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How the City of London listening to cycling campaigners led to a safer Bank Junction

Rollapaluza founder Caspar Hughes reveals how a broken PA system got him involved with Stop Killing Cyclists - and helped make the heart of the Square Mile safer for riders

In this blog post first published on the Stop Killing Cyclists page on Facebook, Rollapaluza founder and owner Caspar Hughes reveals how a PA system that wasn’t working when it staged a vigil and die-in at Bank Junction in June 2016 after the death of cyclist Ying Tao led to him becoming more closely involved with the campaign group – and would see him and others work alongside the City of London to make the junction at the centre of the Square Mile safer for people on bikes and on foot.

My first ever impromptu action with Stop Killing Cyclists was to see why they couldn't get their PA working for their protest to mark Ying Tao's death under the wheels of a HGV driver’s truck.

There were more than 1,000 people filling up Bank Junction and the PA wasn't working, it turns out that they needed the right lead to connect the mic to the PA. So I gave Peter Sharp Gerou, who was stood right by the PA (I didn't know him then) £10 to go and buy one from Maplin round the corner.

He bought the right lead back, we plugged the mic in and the protest began.

A couple of days later the London Cycling Campaign also held an equally large protest at the junction. The people that run the City of London, the richest square mile in the world, watched and listened. They realised that the 470,000 people moving through Bank Junction every day were their assets and consequently changed their opinion about how safety in the square mile and particularly Bank Junction should be prioritised.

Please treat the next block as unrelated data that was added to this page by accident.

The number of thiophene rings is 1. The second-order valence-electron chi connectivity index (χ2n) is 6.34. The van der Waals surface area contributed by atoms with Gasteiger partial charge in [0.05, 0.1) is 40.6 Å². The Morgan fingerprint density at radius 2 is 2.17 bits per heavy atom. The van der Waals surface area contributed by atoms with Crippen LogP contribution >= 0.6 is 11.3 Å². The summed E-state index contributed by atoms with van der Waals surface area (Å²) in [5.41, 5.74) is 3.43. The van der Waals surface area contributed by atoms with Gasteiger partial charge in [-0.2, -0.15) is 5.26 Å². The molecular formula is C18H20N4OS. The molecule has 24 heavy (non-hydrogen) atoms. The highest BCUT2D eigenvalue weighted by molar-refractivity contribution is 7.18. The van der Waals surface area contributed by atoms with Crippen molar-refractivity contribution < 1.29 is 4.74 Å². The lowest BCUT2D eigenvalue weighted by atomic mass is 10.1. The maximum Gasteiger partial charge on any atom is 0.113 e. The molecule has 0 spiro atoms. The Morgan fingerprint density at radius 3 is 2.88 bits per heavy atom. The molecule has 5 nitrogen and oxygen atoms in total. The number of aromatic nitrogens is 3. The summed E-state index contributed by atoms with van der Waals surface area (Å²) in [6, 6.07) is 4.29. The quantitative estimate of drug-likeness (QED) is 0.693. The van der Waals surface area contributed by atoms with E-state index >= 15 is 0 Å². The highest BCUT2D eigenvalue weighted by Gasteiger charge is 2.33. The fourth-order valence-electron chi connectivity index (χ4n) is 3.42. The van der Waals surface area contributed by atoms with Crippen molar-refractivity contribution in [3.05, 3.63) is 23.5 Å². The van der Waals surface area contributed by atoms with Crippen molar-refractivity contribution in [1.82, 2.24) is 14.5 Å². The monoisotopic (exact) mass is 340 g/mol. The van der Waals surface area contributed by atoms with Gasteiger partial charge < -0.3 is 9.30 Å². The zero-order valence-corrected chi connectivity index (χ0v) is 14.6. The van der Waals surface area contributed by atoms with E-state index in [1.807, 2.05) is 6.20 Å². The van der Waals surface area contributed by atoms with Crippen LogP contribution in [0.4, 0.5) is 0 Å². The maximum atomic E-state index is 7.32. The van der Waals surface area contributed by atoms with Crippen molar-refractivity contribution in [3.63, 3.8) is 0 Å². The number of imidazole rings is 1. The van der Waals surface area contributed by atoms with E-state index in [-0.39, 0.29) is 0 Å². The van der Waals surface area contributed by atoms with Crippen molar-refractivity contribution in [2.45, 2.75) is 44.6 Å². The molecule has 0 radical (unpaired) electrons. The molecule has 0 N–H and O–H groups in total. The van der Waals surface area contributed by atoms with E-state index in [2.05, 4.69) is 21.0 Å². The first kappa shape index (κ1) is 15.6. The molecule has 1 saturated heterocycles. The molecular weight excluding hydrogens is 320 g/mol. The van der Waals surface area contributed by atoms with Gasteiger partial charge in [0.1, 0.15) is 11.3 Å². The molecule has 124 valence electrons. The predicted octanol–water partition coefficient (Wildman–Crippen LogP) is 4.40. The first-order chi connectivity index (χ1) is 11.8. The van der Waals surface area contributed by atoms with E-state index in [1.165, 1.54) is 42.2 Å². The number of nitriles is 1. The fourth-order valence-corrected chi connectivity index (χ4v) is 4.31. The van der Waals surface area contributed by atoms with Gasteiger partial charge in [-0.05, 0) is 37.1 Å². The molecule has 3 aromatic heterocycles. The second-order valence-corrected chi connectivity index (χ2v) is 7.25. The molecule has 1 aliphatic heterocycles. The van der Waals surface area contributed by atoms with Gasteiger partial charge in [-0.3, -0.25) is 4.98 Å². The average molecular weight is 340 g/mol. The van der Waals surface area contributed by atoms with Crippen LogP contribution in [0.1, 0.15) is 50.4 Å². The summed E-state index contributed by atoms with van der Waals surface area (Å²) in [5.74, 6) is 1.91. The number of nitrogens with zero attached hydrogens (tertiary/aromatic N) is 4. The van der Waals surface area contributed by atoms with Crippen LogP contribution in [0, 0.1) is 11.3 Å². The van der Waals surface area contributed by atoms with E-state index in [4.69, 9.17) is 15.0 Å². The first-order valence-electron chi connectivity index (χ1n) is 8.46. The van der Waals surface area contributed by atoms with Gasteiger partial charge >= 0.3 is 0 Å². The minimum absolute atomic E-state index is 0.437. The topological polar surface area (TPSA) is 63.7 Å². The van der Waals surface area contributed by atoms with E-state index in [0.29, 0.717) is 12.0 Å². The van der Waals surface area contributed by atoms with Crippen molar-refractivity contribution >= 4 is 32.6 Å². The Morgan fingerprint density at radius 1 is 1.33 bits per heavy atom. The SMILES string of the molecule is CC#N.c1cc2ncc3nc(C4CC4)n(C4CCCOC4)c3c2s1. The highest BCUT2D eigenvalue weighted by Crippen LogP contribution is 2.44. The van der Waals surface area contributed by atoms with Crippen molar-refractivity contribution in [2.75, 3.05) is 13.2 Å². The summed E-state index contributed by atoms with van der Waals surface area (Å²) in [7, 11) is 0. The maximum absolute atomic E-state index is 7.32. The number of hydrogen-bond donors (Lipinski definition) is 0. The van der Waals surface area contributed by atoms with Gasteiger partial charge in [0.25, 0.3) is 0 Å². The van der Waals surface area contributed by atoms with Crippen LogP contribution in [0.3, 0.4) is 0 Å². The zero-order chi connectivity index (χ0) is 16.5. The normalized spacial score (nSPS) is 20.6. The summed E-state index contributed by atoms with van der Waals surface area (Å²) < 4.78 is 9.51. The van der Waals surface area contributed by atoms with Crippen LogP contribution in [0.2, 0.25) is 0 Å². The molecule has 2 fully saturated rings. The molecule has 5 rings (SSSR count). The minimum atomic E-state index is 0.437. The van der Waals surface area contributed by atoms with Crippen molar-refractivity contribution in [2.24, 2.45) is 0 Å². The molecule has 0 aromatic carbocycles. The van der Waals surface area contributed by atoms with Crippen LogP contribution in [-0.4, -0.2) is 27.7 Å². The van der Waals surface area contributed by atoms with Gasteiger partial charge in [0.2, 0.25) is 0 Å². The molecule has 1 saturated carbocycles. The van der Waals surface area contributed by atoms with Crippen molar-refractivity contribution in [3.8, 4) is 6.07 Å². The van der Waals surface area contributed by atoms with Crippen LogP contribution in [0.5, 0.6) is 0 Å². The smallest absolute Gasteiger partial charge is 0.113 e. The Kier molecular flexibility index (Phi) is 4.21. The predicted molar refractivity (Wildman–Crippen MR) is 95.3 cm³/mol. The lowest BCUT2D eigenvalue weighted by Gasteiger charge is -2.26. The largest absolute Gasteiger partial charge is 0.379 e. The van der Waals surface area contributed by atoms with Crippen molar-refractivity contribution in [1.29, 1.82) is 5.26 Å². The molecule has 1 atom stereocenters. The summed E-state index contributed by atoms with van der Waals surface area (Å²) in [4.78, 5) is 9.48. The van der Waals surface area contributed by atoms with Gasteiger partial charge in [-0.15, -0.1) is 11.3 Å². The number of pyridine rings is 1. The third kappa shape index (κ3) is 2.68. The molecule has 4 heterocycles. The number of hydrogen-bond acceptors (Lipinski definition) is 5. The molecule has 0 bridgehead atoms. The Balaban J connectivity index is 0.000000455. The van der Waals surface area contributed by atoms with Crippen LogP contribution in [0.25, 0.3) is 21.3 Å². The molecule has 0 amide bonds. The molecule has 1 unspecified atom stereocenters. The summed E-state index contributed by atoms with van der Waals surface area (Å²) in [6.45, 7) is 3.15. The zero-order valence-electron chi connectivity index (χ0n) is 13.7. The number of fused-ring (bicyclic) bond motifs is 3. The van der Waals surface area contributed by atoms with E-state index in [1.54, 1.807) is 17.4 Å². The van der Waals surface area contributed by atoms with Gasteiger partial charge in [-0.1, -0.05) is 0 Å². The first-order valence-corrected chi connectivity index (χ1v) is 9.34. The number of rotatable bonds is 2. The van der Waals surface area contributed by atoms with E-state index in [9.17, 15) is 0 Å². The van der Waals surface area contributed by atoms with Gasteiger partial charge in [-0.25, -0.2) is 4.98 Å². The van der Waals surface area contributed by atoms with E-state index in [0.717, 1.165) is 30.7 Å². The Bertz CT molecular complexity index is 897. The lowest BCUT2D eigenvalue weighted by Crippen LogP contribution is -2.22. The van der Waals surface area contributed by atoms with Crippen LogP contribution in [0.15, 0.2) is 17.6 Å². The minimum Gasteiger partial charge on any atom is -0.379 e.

The City decided to shut the junction to traffic during working hours, which was a huge success and has since become permanent. The process of restricting the traffic also showed me how toxic the black cab industry has become with regard to road harm reduction. Of the 12 per cent of consultees that opposed making the junction traffic free 79 per cent of them were black cab drivers.

I have always had a good relationship with the City of London who have used my company Rollapaluza for numerous events. They approached me to work with their Road Danger Reduction Team on the Be Brake Ready campaign. Which focused on making the City of London a safer and cleaner place for people riding their bikes and walking.

The aim of the campaign was to reduce collisions between people cycling and driving and people walking. Some of the work I did was so successful that it led to the creation of the Square Mile Cycling who are now taking the approach that I designed (with the help of Simon Munk of the London Cycling Campaign) and apply it wholesale to surface transport consultations throughout the Square Mile.

They are one of the most progressive boroughs in London and the UK, in how they deal with Road Harm Reduction. The closing of these additional streets leading into Bank Junction is a continuation of their plans to make London's streets safer.

I never knew Ying Tao, but I will never forget her either.

RIP Ying Tao

Caspar Hughes is a member of the organising group of Stop Killing Cyclists.

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Legs_Eleven_Wor... | 5 years ago

<i>RIP Ying Tao</i>


I was cycling across Bank Junction on that fateful day.  As I came along King William Street and turned west onto Poultry, I looked to my right and saw the sea of flashing blue lights across in front of the Bank of England.   My first thought was, 'Shit.  Terrorist attack'.

It was only later on in the day when I took a few minutes to read the Standard on my workstation, that I realised what had happened. 

From that day, until the complete ban on motor vehicles on Bank, I did not use that junction. 

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